CNN this morning said our grid computers have been infiltrated by software from other countries, possible for future use, as in war.

Chris said...

This is the biggest lie told to the american people.

In the great depression, the unemployment rate was simply people who did not have jobs.

so 1/4 people did not have a job.

Today the unemployment rate is people receiving unemployment checks.


So the unemployment rate is 10%.

1)People who have given up looking for work.
2)People who don't qualify for unemployment benefits
3)people who are stuck working part time who want full time
4)people who's unemployment benefits ran out. etc

If we used the great depression metrics I guarentee the true "unemployment rate" is in the 20% range

Anonymous said...

Sorry my dreams scare you; they scared me too for a long time: I've had a serious life, but always rampant curiosity and there is always something new to learn. Doing things, making things, is hallenging and actually entertaining.

There is a city in CA, Davis, where fruit is grown along sidewalks and children at play can pluck a grape or plum as they ride their bikes. If we planted food crops and flowers everywhere--no I was not a hippie--and raised 3 chickens in our back yards, we would be healthier, our environment would be lovely, and one staple, food, would be a smaller proportion of our budget.
Simple solar stuff which can be made from scrap in our house for the most part, can cut down on our electric costs.

I lived 3 blocks from an elementary school in North Portland whose adjoining baseball field and park were wheat fields at the turn of the last century. Two older people in the neighborhood, (older than me)remembered the land when it was farmed. We are surrounded by land.
If you know how to garden intensively, in the general sense of the method, 1/4 acre can grow enough food for a family of 4. A lot of food can be grown vertically. I tried growing a mini paradise in 1997 after I finished my permaculture course payed for with a small inheritance. I had a regular city yard to work with. In 6 weeks I had strawberries growing, a pittance the first year, a row of raspberry canes, herbs, tomatoes, squash, radishes, carrots, pumpkins all over my yard and the neighbors fence (they were delighted), sunflowers, flower baskets overflowing; some from seeds, some from starts, some from cuttings and slips from the neighbors. Oh, did I forget potatoes, onions, swiss chard, lettuce, cabbage, and so on?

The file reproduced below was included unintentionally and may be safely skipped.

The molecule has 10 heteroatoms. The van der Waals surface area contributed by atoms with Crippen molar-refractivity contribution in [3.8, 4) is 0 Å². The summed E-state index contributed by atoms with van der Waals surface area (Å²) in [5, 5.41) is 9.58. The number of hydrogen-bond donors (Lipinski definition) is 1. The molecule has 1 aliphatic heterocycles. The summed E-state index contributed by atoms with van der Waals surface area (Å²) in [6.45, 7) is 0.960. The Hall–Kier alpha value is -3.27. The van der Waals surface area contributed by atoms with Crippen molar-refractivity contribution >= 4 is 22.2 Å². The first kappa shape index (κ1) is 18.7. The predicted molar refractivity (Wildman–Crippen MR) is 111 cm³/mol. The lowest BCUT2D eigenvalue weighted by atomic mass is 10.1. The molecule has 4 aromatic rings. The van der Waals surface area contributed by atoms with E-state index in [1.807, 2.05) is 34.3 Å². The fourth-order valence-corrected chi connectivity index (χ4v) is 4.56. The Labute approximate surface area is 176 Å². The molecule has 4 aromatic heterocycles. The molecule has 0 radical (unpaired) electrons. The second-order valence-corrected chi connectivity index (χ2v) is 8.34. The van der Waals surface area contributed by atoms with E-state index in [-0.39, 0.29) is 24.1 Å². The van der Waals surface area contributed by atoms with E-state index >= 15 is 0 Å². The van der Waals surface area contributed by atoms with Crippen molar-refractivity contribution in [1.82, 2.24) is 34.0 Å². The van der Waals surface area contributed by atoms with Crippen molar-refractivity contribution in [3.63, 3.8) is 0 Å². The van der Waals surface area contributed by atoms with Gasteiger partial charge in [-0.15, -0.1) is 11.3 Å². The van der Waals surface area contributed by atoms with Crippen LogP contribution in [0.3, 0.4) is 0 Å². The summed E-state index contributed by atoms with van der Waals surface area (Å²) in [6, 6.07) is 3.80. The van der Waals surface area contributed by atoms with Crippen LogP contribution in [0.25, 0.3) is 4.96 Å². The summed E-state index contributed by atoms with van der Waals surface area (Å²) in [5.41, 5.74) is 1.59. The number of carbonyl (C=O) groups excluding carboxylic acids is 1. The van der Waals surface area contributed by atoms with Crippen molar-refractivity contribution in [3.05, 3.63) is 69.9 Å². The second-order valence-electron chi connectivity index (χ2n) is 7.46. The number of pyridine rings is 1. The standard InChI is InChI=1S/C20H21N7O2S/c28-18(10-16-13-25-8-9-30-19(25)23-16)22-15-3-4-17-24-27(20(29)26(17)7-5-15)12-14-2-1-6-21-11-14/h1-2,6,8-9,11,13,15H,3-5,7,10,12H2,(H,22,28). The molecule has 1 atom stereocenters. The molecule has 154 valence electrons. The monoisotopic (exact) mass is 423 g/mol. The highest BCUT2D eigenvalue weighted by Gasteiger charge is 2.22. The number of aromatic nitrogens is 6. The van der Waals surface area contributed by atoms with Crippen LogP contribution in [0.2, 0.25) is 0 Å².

We have been brainwashed. Those of you who are younger have no way of knowing that much of what you think is just the preferred way,not the only way. That there is great pleasure in knowing skills from the ground up. It gives you an internal sturdiness
as opposed to self esteem, (which I now longer accept as quite accurate). Having older grandparents who were born in the 1880's, and being young when life was still simple from the effects of both the Depression and the War,
and people were still using very outdated tools and implements gave me a foot in two centuries of technology. There was validity to many old ways. Of course we've come a long way, and I read re science,nutrition and health issues every day, right along with economic and do-it-yourself stuff.

But plenty of stuff worked just fine. And I've made it a personal experiment since 1995 (had an epiphany moment) to try as many of the older techniques as possible and pick the brains of those older than me (65)to see how things were done. It's been wonderful, and I wouldn't have missed it for the world.

Chins up guys, we're about to enter the most interesting time in a long time, a very, very long time.We're going to reinvent ourselves for the umpteenth time.
Humans are so creative.

Grandma PKK